Sunday, May 9, 2021

Yakuza Combat Will Forward Be Turn-Based Going

Following the reveal of Lost Judgment, an interview with Ryu Ga Gotoku Studio director Toshihiro Nagoshi and producer Kazuki Hosokawa has surfaced on IGN. Lost Judgment brings Ryu Ga Gotoku back to its action-combat roots, leaving many fans to wonder if that meant the Yakuza series would also return to that style following last year's Yakuza: Like a Dragon.Speaking to IGN, Nagoshi and Hosokawa confirmed that the Judgment series will carry on the studio's action style of gameplay, while Yakuza will continue to evolve as a turn-based RPG. "The Yakuza series has been transformed into a turn-based RPG," they told IGN. "On the other hand, over the years, Ryu Ga Gotoku Studio has accumulated resources and know-how of making flashy and exhilarating action games that are effortless to enjoy. We decided that we should let our signature action gameplay live on through Lost Judgment." Yakuza: Like a Dragon's turn-based combat Romain Mahut of GameBlog was in attendance at a virtual "Judgment Day" event that followed the Lost Judgment reveal and asked if the studio considered using turn-based combat similar to that of Yakuza: Like a Dragon for Lost Judgment. "For Yakuza: Like a Dragon, we changed the game's battle system from action into a turn-based RPG," Nagoshi said in response. "This was a huge challenge for us, but it was well-received, which we were thrilled to hear. We did discuss the possibility of developing that battle system further for our next title, and while we may pursue the turn-based system even outside the Yakuza series, the conclusion we ended up at was that because this is a different series, the best approach would be to keep them separate and refine what makes each series great. It's my hope that our customers feel the same way we do. That's why we chose 'action' as an important keyword for the Judgment series.  Nagoshi also said on the Judgment Day video he believes that, when possible, a simultaneous global launch is "the right way to go" and that the team has "determined to make every effort to support this for all [its] games moving forward." This is significant as the Yakuza series has a long tradition of Western versions releasing years after the Japanese version. Following the success of Yakuza 0 in the West, the release windows have narrowed, but Yakuza: Like a Dragon, which debuted last year, still had a 10-month gap between the Japanese and worldwide releases. Lost Judgment's action-oriented combat Yakuza: Like a Dragon is available now on PlayStation 5, Xbox Series X/S, PlayStation 4, Xbox One, and PC, while Lost Judgment comes to PlayStation 5, Xbox Series X/S, PlayStation 4, and Xbox One on September 24. For more on what we thought about Yakuza: Like a Dragon, check out our review here. For more on the history of the Yakuza series, read our retrospective featuring interviews with Nagoshi and other members of the team here. For more information on Nagoshi's career, you can read our profile on him here. [Source: IGN, Sega of America on YouTube]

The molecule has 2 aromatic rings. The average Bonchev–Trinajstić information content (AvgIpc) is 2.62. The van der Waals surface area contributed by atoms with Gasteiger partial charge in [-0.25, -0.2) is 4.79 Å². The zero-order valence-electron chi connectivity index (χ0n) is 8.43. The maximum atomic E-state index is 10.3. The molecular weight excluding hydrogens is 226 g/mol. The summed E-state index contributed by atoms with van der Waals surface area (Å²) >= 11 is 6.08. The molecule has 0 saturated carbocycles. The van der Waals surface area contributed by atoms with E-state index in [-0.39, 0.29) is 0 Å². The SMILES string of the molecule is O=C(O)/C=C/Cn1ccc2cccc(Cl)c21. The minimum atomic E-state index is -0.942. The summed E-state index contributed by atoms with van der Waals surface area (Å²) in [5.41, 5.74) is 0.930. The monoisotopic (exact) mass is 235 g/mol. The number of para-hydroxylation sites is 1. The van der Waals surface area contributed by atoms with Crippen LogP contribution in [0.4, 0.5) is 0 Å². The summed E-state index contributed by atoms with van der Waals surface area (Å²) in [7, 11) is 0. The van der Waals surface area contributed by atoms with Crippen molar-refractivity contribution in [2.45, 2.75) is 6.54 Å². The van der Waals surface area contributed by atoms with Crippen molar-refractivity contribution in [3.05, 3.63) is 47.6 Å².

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    Dracula Bust, Plus Video Games & More!

    CS Recommends: Dracula Bust, Plus Video Games & More!

    CS Recommends: Dracula Bust, Plus Video Games & More!

    Stuck inside? Don’t know what to watch/read/play/listen to? has got you covered. In this week’s CS Recommends our staff kicks off gives you solid tips on the best media to consume during your downtime, including a Classic Dracula Life-Size Bust and more! Check out our picks below!

    RELATED: October 13 Blu-ray, Digital and DVD Releases

    MAX EVRY’S RECOMMEND: Classic Dracula Life-Size Bust

    Click here to purchase!

    This is the perfect Halloween gift to the classic Universal Monster fan in your life, which could simply be YOU! This is the immortal Bela Lugosi from 1931’s Dracula in all his glory, rendered with life-like realism as a 1:1 scale bust by Black Heart Enterprises. It stands 15.5″ high and weighs 13lbs. It features Bela’s hypnotic gaze as he lures you in for that special kiss on the neck! The best part is right now distributor Sideshow is offering $50 off with the code “DRACBUST,” and if you have a Sideshow account you should also be able to earn some healthy rewards points for this purchase as well.


    Click here to purchase!